by Charles Sizemore | May 30, 2014 6:12 am
There is no shortage of market opinion out there. Between CNBC, Fox Business and Bloomberg, there are 72 hours per day of non-stop financial chatter on television, and we haven’t said anything about the market segments of general news stations like CNN or the cacophony of voices on the Internet.
The challenge today is not finding information, but rather filtering it. And that is where Josh Brown and Jeff Macke step in, bringing us Clash of the Financial Pundits — the “first-ever book written to tackle this most daunting component of investing: our guide to help you become a more informed consumer of financial news and conjecture.”
A book about financial punditry written by financial pundits might at first sound a little self-serving. But Brown and Macke do a fine job of explaining to readers how the sausage is made in the financial media, and Clash is an eye-opening collection of interviews with some of the leading personalities that have shaped the industry.
The interviews with Jim Rogers, Jim Cramer and Barry Ritholtz alone would make Clash a book worth reading.
A little background is necessary here. To start, what exactly is a pundit? A pundit is a subject-matter expert who frequently gives their opinions to the public — what you might pejoratively call a “talking head.”
“Expert” can be something of a subjective term, and a lot of the advice that is shared over the airwaves can do more harm than good. So, how do you separate an insightful pundit from the noise?
Brown and Macke offer some suggestions for questions to ask:
Perhaps the greatest insight from the book — and one you should always remember when watching a very convincing speaker — is that “The practiced pundit is making appearances and dropping quotes for the benefit of a firm or a career — not necessarily for your benefit.”
Never forget that point. Financial punditry is not charity. Every person you see expressing an opinion on TV, radio or in print has a motive, whether it be furthering a career, espousing a political ideology, or simply boosting their own ego.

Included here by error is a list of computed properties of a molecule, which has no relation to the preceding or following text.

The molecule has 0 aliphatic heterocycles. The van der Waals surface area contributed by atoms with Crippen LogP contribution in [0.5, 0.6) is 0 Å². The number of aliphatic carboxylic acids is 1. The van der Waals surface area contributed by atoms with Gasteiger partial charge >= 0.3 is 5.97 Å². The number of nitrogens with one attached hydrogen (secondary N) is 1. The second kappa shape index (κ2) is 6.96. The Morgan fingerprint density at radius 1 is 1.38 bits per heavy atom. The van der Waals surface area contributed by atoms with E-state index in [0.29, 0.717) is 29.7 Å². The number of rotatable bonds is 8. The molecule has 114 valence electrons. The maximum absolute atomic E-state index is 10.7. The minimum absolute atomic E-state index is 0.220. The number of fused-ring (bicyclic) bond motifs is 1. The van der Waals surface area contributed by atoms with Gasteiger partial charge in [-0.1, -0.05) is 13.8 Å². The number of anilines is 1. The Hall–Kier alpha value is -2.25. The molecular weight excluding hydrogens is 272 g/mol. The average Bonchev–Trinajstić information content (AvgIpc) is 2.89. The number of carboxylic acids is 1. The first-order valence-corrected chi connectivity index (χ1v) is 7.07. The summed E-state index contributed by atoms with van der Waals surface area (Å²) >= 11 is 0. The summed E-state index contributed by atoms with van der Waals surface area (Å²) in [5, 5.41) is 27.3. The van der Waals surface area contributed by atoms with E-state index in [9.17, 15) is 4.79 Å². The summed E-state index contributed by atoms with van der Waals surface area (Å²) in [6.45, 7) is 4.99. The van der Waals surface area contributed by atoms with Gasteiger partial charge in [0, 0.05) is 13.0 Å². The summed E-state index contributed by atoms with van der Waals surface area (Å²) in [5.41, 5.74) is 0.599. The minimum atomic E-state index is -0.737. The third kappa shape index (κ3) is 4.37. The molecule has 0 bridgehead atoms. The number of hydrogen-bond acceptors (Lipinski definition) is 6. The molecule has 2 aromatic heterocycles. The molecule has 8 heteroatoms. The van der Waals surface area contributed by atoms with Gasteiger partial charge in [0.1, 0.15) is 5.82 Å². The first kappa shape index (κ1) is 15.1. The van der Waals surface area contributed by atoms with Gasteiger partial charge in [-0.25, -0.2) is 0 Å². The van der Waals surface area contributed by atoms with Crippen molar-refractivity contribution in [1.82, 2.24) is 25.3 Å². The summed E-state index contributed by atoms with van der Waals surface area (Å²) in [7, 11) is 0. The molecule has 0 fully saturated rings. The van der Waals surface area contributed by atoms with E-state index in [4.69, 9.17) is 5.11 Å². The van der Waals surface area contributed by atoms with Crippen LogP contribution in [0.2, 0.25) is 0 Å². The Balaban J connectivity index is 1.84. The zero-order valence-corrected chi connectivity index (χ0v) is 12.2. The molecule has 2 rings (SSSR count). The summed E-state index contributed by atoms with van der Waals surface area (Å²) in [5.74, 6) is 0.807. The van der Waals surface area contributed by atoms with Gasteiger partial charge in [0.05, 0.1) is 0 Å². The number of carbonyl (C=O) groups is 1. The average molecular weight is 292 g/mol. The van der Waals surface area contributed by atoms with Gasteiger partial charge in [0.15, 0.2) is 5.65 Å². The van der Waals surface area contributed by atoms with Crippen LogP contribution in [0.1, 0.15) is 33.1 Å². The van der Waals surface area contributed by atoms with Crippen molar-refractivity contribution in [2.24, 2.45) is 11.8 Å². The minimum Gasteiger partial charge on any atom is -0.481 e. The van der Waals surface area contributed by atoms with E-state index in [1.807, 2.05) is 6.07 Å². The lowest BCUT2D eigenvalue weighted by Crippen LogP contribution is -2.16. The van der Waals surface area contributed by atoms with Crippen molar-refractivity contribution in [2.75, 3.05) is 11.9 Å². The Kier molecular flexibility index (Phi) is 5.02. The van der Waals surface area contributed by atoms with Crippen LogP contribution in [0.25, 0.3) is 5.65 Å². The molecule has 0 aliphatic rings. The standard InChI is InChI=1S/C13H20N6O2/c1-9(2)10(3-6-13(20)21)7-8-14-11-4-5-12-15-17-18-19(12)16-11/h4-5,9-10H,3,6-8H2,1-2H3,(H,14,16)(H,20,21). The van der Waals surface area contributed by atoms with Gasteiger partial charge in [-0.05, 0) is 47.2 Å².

I’ll leave you with two related points.
Brown and Macke suggest — and I agree with them wholeheartedly — that a market commentator’s most important trait is not experience, intelligence or even honesty. It’s humility. Given enough time, the market will prove us all wrong. Be wary of anyone who seems excessively cocksure. Their arrogance is either a mask for underlying insecurity or it is due to a lack of experience.
John Maynard Keynes — a man with no shortage of strong opinions — one said that “When the facts change, I change my mind.” He was on to something. You shouldn’t take advice from a pundit who refuses to acknowledge when they are wrong — or refuses to even acknowledge the possibility that they could be wrong.
Secondly, in getting a following, confidence is more important than being correct. In times of uncertainly, people crave black-or-white answers; shades of gray are unsettling.
As Brown and Macke write, “We want to be told exactly what’s going to happen and what to do about it.”
You’ll have to fight your basic human instincts here, but be careful not to be swayed by the pundit with the most enthusiasm in their voice. Listen to their arguments, weigh them and make your own decision.
Clash of the Financial Pundits is a must read for anyone who enjoys financial media. My compliments for Brown and Macke on a book that needed to be written.
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